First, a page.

The San Jose Sharks finally had a game which was nothing good news, and man, did they need it. Rookie goalie Zach Sawchenko earned his first NHL win, while one of their stars delivered the overtime win, as defenseman Erik Karlsson returned to the lineup and immediately helped out.
It was all rainbows and happy thoughts after the Sharks beat the Los Angeles Kings on the road on March 10. Sure, there are still issues, but this was a good day and should be celebrated as such. Here are three takeaways from a fun trip to L.A.
Sawchenko’s Big Victory
This was a big moment for the young goaltender from Calgary, Alberta. He sat on the bench and watched James Reimer play game after game until he got hurt. The Sharks traded for veteran Alex Stalock and gave him a shot. But a disastrous start against the Nashville Predators sent Sawchenko into the game and the starting lineup.
He played well in a 3-2 overtime loss in Anaheim on March 6, his first NHL start. He had to go to OT again to claim the win in L.A, but there were rocky moments. The Sharks grabbed the early lead on Burn’s power-play score, but Sawchenko had his shaky moments and allowed three consecutive Kings goals, trailing 3-1 in the middle of the second period.
He tightened things up, especially with his glove play, and didn’t allow another goal. “He rebounded and found a way to settle himself down and make some saves when he needed to, so I thought he played real solid in the second and third period,” San Jose coach Bob Boughner said.
Sawchenko’s performance may calm down the Sharks’ goaltending situation, at least for now. Adin Hill is closer to returning, and Reimer is still on the mend. As soon as one of them can return to the active roster, Stalock would seem to be the odd man out.
Karlsson’s Return Sparks Sharks
Welcome back. Karlsson played in his first game since Jan. 20 because of a forearm injury that required surgery, forcing him to miss 15 contests. He immediately helped settle the team down and reminded them why they can compete and win. “I think when we do the things that we’re good at, we’re a good team just like any other team in this league,” Karlsson said. “The margins are not as big as people think. I just think that we have a little bit of learning to do in how to keep it on a consistent level a little bit more often.”
He teamed with Jaycob Megna on the blue line and came up with two assists. Karlsson fed Brent Burns for a power-play goal just 2:39 into the game. He also set up Alex Barabanov’s game-tying goal early in the third period. Karlsson blasted the puck to the net, and Barabanov deflected it past Kings goalie Jonathan Quick to knot the game at 3-3. “I just blindly did it,” Karlsson joked when asked about his 20th assist. “No, we had a similar situation right at the end of the second. I think, and he kind of peeled off. I told him, ‘Just go there, and if it hits you … Like I’m going to shoot it hard, you never know.’ And we connected right after, so it was nice.”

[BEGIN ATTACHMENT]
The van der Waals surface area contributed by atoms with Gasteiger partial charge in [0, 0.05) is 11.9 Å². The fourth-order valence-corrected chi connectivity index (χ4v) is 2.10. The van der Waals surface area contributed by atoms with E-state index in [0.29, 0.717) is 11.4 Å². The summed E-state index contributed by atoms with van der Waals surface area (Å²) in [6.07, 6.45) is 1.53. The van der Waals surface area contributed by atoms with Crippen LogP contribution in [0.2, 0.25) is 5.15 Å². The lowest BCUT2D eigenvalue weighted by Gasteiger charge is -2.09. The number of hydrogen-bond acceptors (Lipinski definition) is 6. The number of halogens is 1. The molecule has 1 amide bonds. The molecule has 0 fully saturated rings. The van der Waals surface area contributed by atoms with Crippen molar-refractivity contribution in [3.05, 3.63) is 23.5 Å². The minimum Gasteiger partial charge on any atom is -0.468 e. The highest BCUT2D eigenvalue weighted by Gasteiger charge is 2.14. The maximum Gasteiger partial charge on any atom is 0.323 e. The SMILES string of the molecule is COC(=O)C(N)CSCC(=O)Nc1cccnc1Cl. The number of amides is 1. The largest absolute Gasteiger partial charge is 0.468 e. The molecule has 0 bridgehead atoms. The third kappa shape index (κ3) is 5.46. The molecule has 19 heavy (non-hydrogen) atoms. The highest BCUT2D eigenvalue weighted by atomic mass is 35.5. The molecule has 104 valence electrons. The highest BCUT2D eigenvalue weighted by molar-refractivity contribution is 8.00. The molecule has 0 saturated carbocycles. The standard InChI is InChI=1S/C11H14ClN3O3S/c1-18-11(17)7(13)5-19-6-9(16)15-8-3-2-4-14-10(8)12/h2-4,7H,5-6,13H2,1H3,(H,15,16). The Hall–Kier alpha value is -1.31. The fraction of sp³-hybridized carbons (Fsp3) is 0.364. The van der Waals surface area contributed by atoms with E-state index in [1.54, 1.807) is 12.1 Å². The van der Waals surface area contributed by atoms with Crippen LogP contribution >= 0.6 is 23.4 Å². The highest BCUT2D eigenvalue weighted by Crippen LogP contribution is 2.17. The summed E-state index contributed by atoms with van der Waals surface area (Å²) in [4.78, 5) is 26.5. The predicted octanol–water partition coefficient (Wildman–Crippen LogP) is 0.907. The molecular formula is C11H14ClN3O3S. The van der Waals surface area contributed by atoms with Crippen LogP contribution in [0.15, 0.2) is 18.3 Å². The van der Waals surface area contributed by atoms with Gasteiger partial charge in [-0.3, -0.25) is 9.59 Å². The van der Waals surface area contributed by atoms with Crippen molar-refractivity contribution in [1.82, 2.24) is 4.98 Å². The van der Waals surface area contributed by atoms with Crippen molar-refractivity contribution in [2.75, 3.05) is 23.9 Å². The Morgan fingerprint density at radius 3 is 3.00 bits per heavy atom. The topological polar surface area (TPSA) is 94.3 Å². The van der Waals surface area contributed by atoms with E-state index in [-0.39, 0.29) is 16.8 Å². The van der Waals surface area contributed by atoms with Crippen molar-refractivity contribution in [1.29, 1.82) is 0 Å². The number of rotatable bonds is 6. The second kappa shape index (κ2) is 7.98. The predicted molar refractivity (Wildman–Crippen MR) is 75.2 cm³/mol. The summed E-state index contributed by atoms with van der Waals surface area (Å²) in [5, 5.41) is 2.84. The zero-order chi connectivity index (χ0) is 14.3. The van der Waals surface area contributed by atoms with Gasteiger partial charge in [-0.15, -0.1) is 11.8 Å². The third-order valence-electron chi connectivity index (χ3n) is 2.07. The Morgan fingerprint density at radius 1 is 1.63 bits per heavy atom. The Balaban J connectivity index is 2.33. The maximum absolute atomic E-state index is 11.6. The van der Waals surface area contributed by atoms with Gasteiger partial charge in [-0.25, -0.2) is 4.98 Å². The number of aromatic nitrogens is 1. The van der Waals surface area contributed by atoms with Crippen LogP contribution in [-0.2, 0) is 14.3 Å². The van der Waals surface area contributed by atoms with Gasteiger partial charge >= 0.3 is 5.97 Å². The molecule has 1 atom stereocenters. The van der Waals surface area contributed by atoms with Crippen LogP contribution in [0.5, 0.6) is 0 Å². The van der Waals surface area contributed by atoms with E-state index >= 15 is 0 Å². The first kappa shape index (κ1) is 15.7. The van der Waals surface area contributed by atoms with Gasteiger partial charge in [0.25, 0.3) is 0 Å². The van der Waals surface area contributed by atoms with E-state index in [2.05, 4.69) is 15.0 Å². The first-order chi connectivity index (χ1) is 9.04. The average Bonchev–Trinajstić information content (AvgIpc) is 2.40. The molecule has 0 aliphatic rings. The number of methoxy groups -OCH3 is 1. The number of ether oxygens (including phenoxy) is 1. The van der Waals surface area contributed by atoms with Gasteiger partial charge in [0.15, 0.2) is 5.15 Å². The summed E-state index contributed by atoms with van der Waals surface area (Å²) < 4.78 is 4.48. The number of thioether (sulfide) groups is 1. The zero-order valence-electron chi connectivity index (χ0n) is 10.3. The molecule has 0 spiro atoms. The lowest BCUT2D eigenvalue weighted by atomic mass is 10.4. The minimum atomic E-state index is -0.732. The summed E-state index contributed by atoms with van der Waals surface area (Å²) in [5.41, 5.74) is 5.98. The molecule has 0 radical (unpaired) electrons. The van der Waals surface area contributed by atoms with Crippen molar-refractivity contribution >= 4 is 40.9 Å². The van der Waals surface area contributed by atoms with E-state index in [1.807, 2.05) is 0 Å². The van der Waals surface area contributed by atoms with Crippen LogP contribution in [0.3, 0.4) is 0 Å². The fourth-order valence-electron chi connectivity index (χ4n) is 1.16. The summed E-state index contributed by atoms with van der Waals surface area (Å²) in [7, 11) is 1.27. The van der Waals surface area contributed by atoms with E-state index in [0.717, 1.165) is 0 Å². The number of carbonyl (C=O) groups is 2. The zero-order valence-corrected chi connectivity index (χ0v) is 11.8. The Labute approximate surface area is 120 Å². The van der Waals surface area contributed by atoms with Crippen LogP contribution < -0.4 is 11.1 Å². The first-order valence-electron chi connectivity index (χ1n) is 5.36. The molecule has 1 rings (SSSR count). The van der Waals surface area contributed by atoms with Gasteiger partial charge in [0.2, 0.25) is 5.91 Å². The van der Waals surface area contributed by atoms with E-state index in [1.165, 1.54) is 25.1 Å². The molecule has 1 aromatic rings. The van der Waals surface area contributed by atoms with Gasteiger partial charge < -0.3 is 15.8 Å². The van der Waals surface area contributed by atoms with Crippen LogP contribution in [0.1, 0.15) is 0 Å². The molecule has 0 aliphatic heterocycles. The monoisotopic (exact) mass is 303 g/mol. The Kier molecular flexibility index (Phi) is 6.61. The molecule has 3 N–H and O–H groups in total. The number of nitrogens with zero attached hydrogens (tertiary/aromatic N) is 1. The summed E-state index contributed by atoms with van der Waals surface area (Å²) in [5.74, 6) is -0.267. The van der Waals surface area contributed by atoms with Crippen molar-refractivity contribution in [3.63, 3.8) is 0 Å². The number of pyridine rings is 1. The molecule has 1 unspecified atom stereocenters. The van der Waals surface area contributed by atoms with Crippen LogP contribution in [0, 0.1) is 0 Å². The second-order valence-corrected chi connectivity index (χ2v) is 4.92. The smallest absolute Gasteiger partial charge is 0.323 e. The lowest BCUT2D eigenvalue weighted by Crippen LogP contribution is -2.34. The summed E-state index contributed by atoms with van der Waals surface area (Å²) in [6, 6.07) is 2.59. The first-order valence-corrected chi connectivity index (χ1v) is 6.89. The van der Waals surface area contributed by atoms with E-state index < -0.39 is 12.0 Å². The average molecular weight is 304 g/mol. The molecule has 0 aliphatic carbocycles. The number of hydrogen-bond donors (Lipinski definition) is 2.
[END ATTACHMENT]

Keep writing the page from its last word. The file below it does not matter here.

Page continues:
Karlsson’s mere presence on the ice changes the dynamics for San Jose. The rest of the defense is also getting healthy, as Megna returned after missing 10 games (foot surgery).
Stars Shine for the Sharks
There were plenty of familiar names on the score sheet, as the Sharks put together one of their better offensive performances in a long time. The early goal was key, but more important was the way they rallied after the Kings had apparently taken control of the game.
Nick Bonino’s second-period goal stopped the momentum, and Barabanov tied it up in the third. The Sharks have been able to force overtime quite frequently this season, but getting the two points hasn’t been easy. Some of their biggest names came together to get the game-winner Quick undoubtedly wants back.
Tomas Hertl absolutely owned Quick as he whipped past and back behind the net and buried the wrap-around offering into OT. Quick dove at Hertl as he headed behind the net and had no chance to recover.
It was Hertl’s 23rd goal of the season, and Barabanov (20) and Burns (33) picked up assists. “It’s so nice because lately, the chances, I couldn’t bury them and help the team,” Hertl said. “This one, in overtime, for sure felt really nice, and hopefully I can get a little more going.”
Since “Beat L.A.” is a popular Northern California chant in all sports, this one will feel especially good for players, coaches and fans. It’s a feel-good moment in what has been a tough season.
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Scott Linesburgh has been a sports writer for 35 years, and has spent more than 15 years as a pro hockey beat writer. He has covered some of the biggest sporting events, including the Super Bowl and Indianapolis 500. A native of Long Island, N.Y. who grew up as an Islander fan, Scott cover the San Jose Sharks for THW, and is always looking for the stories beyond the box scores.